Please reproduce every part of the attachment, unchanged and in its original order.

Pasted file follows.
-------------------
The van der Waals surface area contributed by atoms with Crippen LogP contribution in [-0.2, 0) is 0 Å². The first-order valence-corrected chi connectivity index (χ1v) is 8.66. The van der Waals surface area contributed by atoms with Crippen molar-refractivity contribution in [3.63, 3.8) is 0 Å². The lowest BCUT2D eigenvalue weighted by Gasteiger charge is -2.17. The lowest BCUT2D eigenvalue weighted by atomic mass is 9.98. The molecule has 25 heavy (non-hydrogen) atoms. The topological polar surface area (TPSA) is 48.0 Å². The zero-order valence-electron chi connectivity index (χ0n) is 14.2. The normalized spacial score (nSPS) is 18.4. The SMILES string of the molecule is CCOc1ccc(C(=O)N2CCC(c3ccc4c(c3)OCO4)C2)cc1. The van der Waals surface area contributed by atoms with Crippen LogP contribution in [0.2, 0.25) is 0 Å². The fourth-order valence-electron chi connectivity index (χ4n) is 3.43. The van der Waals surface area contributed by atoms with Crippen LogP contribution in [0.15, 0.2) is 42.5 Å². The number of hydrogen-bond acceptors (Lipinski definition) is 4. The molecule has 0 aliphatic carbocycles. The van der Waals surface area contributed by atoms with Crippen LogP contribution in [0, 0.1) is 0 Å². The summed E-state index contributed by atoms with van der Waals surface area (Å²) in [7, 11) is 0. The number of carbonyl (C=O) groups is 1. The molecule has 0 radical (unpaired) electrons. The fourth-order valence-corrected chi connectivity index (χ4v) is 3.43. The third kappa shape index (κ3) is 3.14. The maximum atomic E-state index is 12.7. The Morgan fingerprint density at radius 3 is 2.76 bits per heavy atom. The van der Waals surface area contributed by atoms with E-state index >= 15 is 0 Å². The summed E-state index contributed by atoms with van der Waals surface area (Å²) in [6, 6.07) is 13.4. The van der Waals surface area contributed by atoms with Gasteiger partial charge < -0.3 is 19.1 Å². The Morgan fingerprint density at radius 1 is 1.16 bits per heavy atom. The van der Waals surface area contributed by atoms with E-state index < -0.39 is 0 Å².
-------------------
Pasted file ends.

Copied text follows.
The van der Waals surface area contributed by atoms with Crippen LogP contribution in [-0.2, 0) is 0 Å². The first-order valence-corrected chi connectivity index (χ1v) is 8.66. The van der Waals surface area contributed by atoms with Crippen molar-refractivity contribution in [3.63, 3.8) is 0 Å². The lowest BCUT2D eigenvalue weighted by Gasteiger charge is -2.17. The lowest BCUT2D eigenvalue weighted by atomic mass is 9.98. The molecule has 25 heavy (non-hydrogen) atoms. The topological polar surface area (TPSA) is 48.0 Å². The zero-order valence-electron chi connectivity index (χ0n) is 14.2. The normalized spacial score (nSPS) is 18.4. The SMILES string of the molecule is CCOc1ccc(C(=O)N2CCC(c3ccc4c(c3)OCO4)C2)cc1. The van der Waals surface area contributed by atoms with Crippen LogP contribution in [0.2, 0.25) is 0 Å². The fourth-order valence-electron chi connectivity index (χ4n) is 3.43. The van der Waals surface area contributed by atoms with Crippen LogP contribution in [0.15, 0.2) is 42.5 Å². The number of hydrogen-bond acceptors (Lipinski definition) is 4. The molecule has 0 aliphatic carbocycles. The van der Waals surface area contributed by atoms with Crippen LogP contribution in [0, 0.1) is 0 Å². The summed E-state index contributed by atoms with van der Waals surface area (Å²) in [7, 11) is 0. The number of carbonyl (C=O) groups is 1. The molecule has 0 radical (unpaired) electrons. The fourth-order valence-corrected chi connectivity index (χ4v) is 3.43. The third kappa shape index (κ3) is 3.14. The maximum atomic E-state index is 12.7. The Morgan fingerprint density at radius 3 is 2.76 bits per heavy atom. The van der Waals surface area contributed by atoms with E-state index >= 15 is 0 Å². The summed E-state index contributed by atoms with van der Waals surface area (Å²) in [6, 6.07) is 13.4. The van der Waals surface area contributed by atoms with Gasteiger partial charge < -0.3 is 19.1 Å². The Morgan fingerprint density at radius 1 is 1.16 bits per heavy atom. The van der Waals surface area contributed by atoms with E-state index < -0.39 is 0 Å².